In my book Stink Bomb, the rewriting process meant seeing the story more clearly through the main character’s point of view. Often, that’s what the process of rewriting entails–following your POV character more closely as they wander through each of your scenes. Revising can also mean removing a minor character, changing the setting, or making the dialogue sound more relevant for your audience. Revising usually means cutting parts of a story as well.

A tip if you’re about to do some rework on your current novel or essay. Print it out, grab some colorful pens, and go to a different location. In other words, get out of your normal work environment as you attempt to look at your writing piece with fresh eyes.


The Work of Writing

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First, find out what your hero wants, then just follow him!- Ray Bradbury

Any man who keeps working is not a failure. He may not be a great writer, but if he applies the old-fashioned virtues of hard, constant labor, he’ll eventually make some kind of career for himself as writer.- Ray Bradbury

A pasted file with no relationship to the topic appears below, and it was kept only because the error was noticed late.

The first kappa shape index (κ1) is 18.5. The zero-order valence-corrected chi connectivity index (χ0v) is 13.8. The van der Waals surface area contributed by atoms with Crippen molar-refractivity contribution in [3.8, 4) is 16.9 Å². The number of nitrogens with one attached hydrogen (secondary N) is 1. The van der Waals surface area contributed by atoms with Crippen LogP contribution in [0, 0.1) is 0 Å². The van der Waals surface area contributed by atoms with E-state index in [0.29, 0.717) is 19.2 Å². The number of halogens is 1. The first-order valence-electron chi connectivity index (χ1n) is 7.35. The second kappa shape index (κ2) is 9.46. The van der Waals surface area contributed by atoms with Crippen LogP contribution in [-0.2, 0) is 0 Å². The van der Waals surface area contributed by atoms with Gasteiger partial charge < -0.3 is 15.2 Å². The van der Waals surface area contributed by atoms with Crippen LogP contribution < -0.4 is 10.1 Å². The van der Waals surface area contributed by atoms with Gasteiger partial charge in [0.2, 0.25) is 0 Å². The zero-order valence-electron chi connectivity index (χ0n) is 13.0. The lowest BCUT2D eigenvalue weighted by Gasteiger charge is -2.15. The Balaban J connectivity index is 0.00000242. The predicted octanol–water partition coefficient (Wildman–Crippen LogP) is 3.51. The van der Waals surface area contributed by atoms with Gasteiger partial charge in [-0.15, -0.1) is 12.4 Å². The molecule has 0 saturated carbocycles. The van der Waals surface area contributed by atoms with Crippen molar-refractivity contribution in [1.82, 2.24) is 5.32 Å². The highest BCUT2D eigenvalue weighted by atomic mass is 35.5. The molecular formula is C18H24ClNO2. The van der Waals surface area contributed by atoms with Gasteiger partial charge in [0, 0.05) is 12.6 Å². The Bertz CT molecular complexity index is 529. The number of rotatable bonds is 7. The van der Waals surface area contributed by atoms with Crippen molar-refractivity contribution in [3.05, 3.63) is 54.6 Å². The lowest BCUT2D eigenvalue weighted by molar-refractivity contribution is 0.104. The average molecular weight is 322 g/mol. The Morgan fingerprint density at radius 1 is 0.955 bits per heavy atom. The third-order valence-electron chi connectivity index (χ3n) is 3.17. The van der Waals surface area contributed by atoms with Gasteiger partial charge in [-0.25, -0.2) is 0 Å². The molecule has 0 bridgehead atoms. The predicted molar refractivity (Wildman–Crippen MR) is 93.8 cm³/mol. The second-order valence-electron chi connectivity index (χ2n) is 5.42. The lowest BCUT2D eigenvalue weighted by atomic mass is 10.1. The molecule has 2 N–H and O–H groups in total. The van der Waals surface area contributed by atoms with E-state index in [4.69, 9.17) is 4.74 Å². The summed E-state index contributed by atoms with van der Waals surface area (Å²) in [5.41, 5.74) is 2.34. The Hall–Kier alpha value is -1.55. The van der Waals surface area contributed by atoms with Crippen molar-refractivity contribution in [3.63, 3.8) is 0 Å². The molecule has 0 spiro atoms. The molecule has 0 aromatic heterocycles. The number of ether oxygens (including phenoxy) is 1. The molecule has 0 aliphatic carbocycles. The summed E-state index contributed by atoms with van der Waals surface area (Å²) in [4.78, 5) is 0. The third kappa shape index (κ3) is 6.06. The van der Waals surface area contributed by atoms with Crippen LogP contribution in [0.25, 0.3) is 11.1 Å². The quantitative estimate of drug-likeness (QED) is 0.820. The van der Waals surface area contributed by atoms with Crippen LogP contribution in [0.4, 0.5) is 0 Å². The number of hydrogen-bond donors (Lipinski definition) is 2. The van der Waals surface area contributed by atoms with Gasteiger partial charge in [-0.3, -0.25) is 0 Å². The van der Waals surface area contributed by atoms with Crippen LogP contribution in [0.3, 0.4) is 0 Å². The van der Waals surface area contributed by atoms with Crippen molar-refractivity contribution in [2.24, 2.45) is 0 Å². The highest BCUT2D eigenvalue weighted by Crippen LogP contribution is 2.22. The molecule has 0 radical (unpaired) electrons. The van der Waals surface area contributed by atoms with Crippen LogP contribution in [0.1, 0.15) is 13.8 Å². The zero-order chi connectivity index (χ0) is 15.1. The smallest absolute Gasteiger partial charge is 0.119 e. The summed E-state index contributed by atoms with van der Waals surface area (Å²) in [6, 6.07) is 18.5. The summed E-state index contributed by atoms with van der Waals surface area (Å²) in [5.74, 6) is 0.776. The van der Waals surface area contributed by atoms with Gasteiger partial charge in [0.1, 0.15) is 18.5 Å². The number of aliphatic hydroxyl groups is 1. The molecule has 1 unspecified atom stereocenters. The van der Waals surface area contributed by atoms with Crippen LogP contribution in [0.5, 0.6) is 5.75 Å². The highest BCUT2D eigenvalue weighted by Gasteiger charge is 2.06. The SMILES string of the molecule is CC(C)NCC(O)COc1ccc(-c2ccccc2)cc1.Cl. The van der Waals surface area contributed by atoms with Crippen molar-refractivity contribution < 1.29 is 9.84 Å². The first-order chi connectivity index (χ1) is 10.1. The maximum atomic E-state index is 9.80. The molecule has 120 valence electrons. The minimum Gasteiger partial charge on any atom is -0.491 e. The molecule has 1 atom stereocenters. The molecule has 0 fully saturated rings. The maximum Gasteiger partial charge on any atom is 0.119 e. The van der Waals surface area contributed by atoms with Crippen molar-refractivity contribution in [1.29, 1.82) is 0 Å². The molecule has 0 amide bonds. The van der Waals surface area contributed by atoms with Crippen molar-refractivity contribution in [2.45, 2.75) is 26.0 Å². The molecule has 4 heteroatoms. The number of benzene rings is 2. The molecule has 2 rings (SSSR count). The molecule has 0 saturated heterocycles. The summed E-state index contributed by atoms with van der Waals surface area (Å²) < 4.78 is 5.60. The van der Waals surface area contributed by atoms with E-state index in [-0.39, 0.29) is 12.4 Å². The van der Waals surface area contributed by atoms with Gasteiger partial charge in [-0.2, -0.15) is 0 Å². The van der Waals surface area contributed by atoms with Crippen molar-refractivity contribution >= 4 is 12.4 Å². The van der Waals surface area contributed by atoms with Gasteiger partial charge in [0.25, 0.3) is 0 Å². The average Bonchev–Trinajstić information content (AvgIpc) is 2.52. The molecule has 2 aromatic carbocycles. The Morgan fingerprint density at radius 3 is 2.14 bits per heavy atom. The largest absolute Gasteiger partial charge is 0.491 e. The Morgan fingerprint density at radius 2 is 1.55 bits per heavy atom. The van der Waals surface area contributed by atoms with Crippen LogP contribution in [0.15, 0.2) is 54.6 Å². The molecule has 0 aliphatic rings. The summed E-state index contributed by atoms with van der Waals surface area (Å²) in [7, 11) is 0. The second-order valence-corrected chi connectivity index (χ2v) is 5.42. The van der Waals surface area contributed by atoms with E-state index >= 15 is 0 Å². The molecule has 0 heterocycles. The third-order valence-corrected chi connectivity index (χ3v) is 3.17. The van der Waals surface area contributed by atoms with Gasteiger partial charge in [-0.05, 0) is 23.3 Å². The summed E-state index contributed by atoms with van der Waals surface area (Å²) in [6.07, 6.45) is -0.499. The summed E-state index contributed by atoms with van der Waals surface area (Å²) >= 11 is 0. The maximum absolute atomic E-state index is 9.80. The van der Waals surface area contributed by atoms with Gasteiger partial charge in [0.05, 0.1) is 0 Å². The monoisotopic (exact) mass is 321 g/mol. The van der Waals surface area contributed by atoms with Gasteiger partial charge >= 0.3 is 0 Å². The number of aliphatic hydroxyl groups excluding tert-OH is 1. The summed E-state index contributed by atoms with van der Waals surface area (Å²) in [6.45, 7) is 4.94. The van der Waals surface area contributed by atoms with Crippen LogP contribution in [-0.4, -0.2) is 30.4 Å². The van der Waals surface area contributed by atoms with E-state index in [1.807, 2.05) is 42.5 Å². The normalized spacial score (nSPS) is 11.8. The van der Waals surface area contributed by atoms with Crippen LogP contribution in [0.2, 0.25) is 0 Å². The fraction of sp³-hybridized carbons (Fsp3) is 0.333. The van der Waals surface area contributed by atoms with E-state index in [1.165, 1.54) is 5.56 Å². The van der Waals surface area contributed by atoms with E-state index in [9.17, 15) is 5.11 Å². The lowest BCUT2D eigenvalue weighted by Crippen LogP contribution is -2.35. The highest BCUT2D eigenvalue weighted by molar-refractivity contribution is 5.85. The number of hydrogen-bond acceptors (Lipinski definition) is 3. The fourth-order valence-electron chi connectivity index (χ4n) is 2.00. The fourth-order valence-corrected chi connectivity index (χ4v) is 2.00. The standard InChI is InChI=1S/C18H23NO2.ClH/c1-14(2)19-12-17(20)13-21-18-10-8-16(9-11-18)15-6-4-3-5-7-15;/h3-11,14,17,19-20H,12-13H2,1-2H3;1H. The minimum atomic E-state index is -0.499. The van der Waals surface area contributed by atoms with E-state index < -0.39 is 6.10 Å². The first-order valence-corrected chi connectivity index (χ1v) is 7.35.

These quotes really speak to me. We often talk of inspiration as writers, but it is easy to forget that writing is hard work. Ray Bradbury knew this well.

Ray Douglas Bradbury (August 22, 1920 – June 5, 2012) was an American fantasy, science fiction, horror and mystery fiction writer. Best known for his dystopian novel Fahrenheit 451 (1953) and for the science fiction and horror stories gathered together as The Martian Chronicles (1950) and The Illustrated Man (1951), Bradbury was one of the most celebrated 20th-century American writers. Many of Bradbury’s works have been adapted into comic books, television shows and films.

After a story is conceived and a first draft is written, the work begins. Although my book Stink Bomb is only 17,572 it has been a challenge to hone every chapter and sentence to make the book click. I do no think of myself as a great writer, but I am persistent. I actually was telling my wife this the other day. It is this quality of hard, constant labor that will hopefully take me to some type of career in children’s fiction.